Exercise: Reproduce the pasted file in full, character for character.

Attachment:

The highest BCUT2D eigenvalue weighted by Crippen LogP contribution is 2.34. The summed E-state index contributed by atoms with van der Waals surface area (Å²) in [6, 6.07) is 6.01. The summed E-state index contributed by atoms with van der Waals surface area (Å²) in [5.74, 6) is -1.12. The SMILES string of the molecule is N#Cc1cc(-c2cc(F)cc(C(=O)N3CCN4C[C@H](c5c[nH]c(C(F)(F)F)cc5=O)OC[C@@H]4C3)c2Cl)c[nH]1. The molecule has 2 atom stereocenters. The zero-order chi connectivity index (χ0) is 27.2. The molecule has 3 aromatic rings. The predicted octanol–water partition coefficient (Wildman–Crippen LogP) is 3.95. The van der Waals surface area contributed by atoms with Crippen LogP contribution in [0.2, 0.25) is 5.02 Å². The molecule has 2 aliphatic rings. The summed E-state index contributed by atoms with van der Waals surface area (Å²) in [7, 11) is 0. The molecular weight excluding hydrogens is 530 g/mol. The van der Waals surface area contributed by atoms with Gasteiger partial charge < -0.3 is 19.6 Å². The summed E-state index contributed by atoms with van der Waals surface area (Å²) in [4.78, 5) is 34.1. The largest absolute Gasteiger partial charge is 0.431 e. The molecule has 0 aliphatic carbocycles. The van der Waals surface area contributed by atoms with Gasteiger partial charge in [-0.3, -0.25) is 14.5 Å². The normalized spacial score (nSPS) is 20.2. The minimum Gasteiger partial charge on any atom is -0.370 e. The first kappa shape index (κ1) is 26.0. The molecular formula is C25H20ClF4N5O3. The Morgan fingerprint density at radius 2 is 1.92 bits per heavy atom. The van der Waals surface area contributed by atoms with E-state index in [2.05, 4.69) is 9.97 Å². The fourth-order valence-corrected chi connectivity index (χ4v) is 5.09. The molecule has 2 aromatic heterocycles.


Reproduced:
The highest BCUT2D eigenvalue weighted by Crippen LogP contribution is 2.34. The summed E-state index contributed by atoms with van der Waals surface area (Å²) in [6, 6.07) is 6.01. The summed E-state index contributed by atoms with van der Waals surface area (Å²) in [5.74, 6) is -1.12. The SMILES string of the molecule is N#Cc1cc(-c2cc(F)cc(C(=O)N3CCN4C[C@H](c5c[nH]c(C(F)(F)F)cc5=O)OC[C@@H]4C3)c2Cl)c[nH]1. The molecule has 2 atom stereocenters. The zero-order chi connectivity index (χ0) is 27.2. The molecule has 3 aromatic rings. The predicted octanol–water partition coefficient (Wildman–Crippen LogP) is 3.95. The van der Waals surface area contributed by atoms with Crippen LogP contribution in [0.2, 0.25) is 5.02 Å². The molecule has 2 aliphatic rings. The summed E-state index contributed by atoms with van der Waals surface area (Å²) in [7, 11) is 0. The molecular weight excluding hydrogens is 530 g/mol. The van der Waals surface area contributed by atoms with Gasteiger partial charge < -0.3 is 19.6 Å². The summed E-state index contributed by atoms with van der Waals surface area (Å²) in [4.78, 5) is 34.1. The largest absolute Gasteiger partial charge is 0.431 e. The molecule has 0 aliphatic carbocycles. The van der Waals surface area contributed by atoms with Gasteiger partial charge in [-0.3, -0.25) is 14.5 Å². The normalized spacial score (nSPS) is 20.2. The minimum Gasteiger partial charge on any atom is -0.370 e. The first kappa shape index (κ1) is 26.0. The molecular formula is C25H20ClF4N5O3. The Morgan fingerprint density at radius 2 is 1.92 bits per heavy atom. The van der Waals surface area contributed by atoms with E-state index in [2.05, 4.69) is 9.97 Å². The fourth-order valence-corrected chi connectivity index (χ4v) is 5.09. The molecule has 2 aromatic heterocycles.